Gene therapy is a way of inserting genes into a patient's cells and replacing the preexisting alleles, or gene variants, to perform some therapeutic function. It has been used thus far primarily to replace mutant defective genes, or alleles, with normal alleles, but could in theory be used to edit the human genome arbitrarily. If gene therapy were applied to reproductive cells in the gonads (the germline), these genetic changes would be heritable. This process has never been performed, but it has a name: germline genetic engineering.
Since the early 1980s, gene therapy has been used to produce medicines. Say that a human being needs a certain protein as a medicine. This therapy uses a viral vector, that is, a virus modified to contain the DNA to be introduced. Large quantities of the virus are injected to the target area, or, sometimes tissue is removed, infected with the virus, and then implanted again. The viruses are modified such that the vast majority are not capable of independent self-replication - providing little chance for pathogenic infection. The virus introduced the new DNA into the genome of human cells, much in the same way normal viruses introduce their own genetic material into human cells, hijacking the cellular machinery.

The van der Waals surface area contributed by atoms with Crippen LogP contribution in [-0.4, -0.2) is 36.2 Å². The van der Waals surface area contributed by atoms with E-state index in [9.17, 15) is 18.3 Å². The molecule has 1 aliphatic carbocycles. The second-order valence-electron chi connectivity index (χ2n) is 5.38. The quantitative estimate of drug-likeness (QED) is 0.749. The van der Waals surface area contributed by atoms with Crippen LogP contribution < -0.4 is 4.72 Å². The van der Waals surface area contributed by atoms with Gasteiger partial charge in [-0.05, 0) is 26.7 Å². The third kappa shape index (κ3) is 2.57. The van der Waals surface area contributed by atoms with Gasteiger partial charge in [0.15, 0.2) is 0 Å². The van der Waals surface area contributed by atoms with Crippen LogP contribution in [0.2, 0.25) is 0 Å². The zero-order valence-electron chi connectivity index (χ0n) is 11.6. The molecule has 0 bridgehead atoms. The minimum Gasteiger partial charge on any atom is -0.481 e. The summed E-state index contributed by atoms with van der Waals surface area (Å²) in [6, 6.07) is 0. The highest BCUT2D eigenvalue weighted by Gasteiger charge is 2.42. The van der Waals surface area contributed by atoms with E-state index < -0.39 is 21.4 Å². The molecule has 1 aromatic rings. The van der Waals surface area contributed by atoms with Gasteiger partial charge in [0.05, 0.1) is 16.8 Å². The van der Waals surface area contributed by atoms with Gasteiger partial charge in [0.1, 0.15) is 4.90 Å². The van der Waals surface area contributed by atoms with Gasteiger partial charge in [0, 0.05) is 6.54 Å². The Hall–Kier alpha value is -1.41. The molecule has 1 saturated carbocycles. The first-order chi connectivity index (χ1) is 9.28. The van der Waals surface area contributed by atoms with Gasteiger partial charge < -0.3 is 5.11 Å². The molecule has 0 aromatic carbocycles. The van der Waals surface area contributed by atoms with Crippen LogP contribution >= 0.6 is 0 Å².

After the new DNA is integrated into the target cell, the cell begins to manufacture proteins specified by the new genetic material, which in some instances, can be lifesaving. For example, patients with severe diabetes may be given the cellular machinery to produce insulin, obviating the need for regular injections. The benefits of the therapy can last for weeks, months, or even years or a lifetime.
Gene therapy has been used successfully to treat inherited retinal disease, thalassaemia, cystic fibrosis, severe combined immunodeficiency, and some cancers. Medical miracles not possible with any other approach have been demonstrated by gene therapy, such as reprogramming the body's natural sentinels, T-cells, to attack cancer cells. Gene therapy shows promise for treating afflictions such as Huntington's disease and sickle cell anemia. As the therapy continues to mature, it could save millions of lives.